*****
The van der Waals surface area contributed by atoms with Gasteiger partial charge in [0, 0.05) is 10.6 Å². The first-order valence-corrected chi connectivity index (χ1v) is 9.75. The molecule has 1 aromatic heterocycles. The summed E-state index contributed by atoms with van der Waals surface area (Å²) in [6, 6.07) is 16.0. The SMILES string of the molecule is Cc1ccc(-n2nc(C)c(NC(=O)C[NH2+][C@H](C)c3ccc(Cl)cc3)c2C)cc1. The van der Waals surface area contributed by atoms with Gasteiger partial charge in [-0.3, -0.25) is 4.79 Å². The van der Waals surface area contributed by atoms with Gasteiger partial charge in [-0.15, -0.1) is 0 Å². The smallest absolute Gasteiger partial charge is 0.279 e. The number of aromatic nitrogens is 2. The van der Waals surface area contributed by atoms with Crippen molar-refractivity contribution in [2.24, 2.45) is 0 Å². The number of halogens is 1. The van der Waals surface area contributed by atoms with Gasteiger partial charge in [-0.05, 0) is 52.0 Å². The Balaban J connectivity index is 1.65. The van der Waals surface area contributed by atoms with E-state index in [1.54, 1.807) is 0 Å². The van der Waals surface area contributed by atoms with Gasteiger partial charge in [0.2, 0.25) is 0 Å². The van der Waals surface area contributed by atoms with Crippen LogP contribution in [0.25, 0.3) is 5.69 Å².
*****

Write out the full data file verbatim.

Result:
The van der Waals surface area contributed by atoms with Gasteiger partial charge in [0, 0.05) is 10.6 Å². The first-order valence-corrected chi connectivity index (χ1v) is 9.75. The molecule has 1 aromatic heterocycles. The summed E-state index contributed by atoms with van der Waals surface area (Å²) in [6, 6.07) is 16.0. The SMILES string of the molecule is Cc1ccc(-n2nc(C)c(NC(=O)C[NH2+][C@H](C)c3ccc(Cl)cc3)c2C)cc1. The van der Waals surface area contributed by atoms with Gasteiger partial charge in [-0.3, -0.25) is 4.79 Å². The van der Waals surface area contributed by atoms with Gasteiger partial charge in [-0.15, -0.1) is 0 Å². The smallest absolute Gasteiger partial charge is 0.279 e. The number of aromatic nitrogens is 2. The van der Waals surface area contributed by atoms with Crippen molar-refractivity contribution in [2.24, 2.45) is 0 Å². The number of halogens is 1. The van der Waals surface area contributed by atoms with Gasteiger partial charge in [-0.05, 0) is 52.0 Å². The Balaban J connectivity index is 1.65. The van der Waals surface area contributed by atoms with E-state index in [1.54, 1.807) is 0 Å². The van der Waals surface area contributed by atoms with Gasteiger partial charge in [0.2, 0.25) is 0 Å². The van der Waals surface area contributed by atoms with Crippen LogP contribution in [0.25, 0.3) is 5.69 Å².